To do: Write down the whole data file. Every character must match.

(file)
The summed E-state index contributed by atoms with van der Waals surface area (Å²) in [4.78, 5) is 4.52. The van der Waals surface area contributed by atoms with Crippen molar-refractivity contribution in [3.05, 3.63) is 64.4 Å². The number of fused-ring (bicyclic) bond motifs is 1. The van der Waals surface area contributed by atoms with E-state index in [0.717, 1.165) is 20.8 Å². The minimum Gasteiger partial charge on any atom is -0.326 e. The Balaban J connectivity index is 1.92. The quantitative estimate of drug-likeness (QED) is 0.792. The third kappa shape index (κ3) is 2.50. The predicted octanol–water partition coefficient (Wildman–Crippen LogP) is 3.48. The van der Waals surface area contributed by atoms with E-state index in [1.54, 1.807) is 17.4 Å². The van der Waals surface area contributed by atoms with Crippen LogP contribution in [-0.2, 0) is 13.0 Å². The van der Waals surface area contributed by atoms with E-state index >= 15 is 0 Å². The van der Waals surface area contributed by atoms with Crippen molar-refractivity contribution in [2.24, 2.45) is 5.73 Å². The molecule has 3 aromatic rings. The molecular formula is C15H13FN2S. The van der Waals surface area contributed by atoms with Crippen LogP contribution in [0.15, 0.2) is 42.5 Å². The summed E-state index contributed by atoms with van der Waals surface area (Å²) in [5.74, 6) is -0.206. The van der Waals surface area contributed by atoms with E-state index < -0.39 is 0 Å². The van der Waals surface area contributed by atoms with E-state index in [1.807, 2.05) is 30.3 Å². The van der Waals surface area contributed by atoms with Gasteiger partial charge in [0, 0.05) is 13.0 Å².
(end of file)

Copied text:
The summed E-state index contributed by atoms with van der Waals surface area (Å²) in [4.78, 5) is 4.52. The van der Waals surface area contributed by atoms with Crippen molar-refractivity contribution in [3.05, 3.63) is 64.4 Å². The number of fused-ring (bicyclic) bond motifs is 1. The van der Waals surface area contributed by atoms with E-state index in [0.717, 1.165) is 20.8 Å². The minimum Gasteiger partial charge on any atom is -0.326 e. The Balaban J connectivity index is 1.92. The quantitative estimate of drug-likeness (QED) is 0.792. The third kappa shape index (κ3) is 2.50. The predicted octanol–water partition coefficient (Wildman–Crippen LogP) is 3.48. The van der Waals surface area contributed by atoms with E-state index in [1.54, 1.807) is 17.4 Å². The van der Waals surface area contributed by atoms with Crippen LogP contribution in [-0.2, 0) is 13.0 Å². The van der Waals surface area contributed by atoms with E-state index >= 15 is 0 Å². The van der Waals surface area contributed by atoms with Crippen molar-refractivity contribution in [2.24, 2.45) is 5.73 Å². The molecule has 3 aromatic rings. The molecular formula is C15H13FN2S. The van der Waals surface area contributed by atoms with Crippen LogP contribution in [0.15, 0.2) is 42.5 Å². The summed E-state index contributed by atoms with van der Waals surface area (Å²) in [5.74, 6) is -0.206. The van der Waals surface area contributed by atoms with E-state index < -0.39 is 0 Å². The van der Waals surface area contributed by atoms with E-state index in [1.807, 2.05) is 30.3 Å². The van der Waals surface area contributed by atoms with Gasteiger partial charge in [0, 0.05) is 13.0 Å².